Robert Jordan’s The Eye of The World 30th Anniversary Edition brings an impressive new copy of a classic volume of fantasy to readers. Like many anniversary editions, this volume includes not only the classic book but also a number of little details that make it a good get. As with any book new or old, the question of quality overall remains.
Included is a new introduction by Brandon Sanderson. In light of his status as both an excellent author of epic fantasy in his own right, and as a posthumous collaborator with Robert Jordan, Sanderson is an excellent choice. He begins his introduction by describing how he originally came by a paperback copy of the book, which still sits on his shelf. It is a reminder of the history of the volume, which segues nicely into the ways in which The Eye of the World proved innovative. The use of a fallible woman, as opposed to a godlike man, is cited, and a comparison to Gandalf is made specifically. While Gandalf had his unsure moments, and Moiraine will not show most of her flaws in this book, overall the notes are excellent.
The redux of the cover art is clever. While preserving the wonderful painted figures, much of the background and blue sky have been replaced by the metallic silvery sheen that so often accompanies special editions of books. It is far more effective than many cover replacements, and serves to make this edition distinctive while also honoring the early cover. Well chosen overall.
The endpapers reproduce maps of the setting, which are also present near the opening of the book, a nice sewn in bookmark is placed inside, and suitable design work at the beginnings of chapters as well. It is an attractive combination.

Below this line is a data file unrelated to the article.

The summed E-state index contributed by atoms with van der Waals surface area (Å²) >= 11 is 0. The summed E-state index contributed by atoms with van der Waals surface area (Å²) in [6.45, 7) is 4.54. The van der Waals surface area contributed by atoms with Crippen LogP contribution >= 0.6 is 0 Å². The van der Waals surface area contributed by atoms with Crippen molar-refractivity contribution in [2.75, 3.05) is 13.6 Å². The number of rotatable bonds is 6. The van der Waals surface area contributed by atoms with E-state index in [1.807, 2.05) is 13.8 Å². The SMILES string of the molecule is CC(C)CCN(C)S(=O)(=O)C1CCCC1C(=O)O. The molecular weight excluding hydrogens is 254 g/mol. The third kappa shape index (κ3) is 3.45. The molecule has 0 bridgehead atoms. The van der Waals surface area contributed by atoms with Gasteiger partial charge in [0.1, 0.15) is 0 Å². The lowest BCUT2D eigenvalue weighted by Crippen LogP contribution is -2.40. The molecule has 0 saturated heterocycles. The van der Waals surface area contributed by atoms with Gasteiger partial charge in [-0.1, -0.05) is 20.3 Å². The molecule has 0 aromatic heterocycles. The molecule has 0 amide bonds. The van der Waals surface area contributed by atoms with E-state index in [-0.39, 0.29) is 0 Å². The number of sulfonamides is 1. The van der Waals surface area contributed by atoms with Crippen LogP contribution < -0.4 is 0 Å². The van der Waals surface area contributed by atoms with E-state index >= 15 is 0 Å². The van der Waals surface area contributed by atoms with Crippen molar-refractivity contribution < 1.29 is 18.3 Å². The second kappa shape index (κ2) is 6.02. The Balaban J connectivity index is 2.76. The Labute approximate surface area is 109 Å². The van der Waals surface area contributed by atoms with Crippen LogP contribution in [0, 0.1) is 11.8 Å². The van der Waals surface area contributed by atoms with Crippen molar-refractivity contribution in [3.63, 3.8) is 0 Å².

The big question related to The Eye Of The World is how the edition itself holds up. As part of a series, this might rate further questions, such as the necessity of reading more than a dozen books and tens of thousands of pages. The Eye of The World has the advantage in that, while the ending leaves it clear that there is much yet to be addressed, the overall narrative can stand on its own. The folks from a small town have taken steps into a much larger world with higher stakes, and the powerful mentor figure has stepped back enough that the reader can see just how far is yet to be travelled.
The explanations of setting and story take much from people discussing history, or noting local cultural customs as they live through them. In light of the myriad ways information can be passed to the reader this serves well, and was very different from the paragraphs of exposition often used in fantasies from the 1960s and 1970s.
The choice of a setting where magic is only safely the domain of women was something unusual at the time. However, it has gone on to be a model for many other works, featuring exceptional abilities exclusive to various groups that in our world could be seem as marginalized.
Overall The Eye of The World remains an excellent volume from the departed Robert Jordan. This edition, further, is the best yet produced for it, featuring new material and the same book together. Since new information from the original author is unlikely, getting Sanderson for an introduction was the best choice. While one may not want to risk jumping into an epic fantasy series with more than a dozen books, The Eye of the World (30th Anniversary Edition) is well worth a readers time.
(Tor Books, 2020)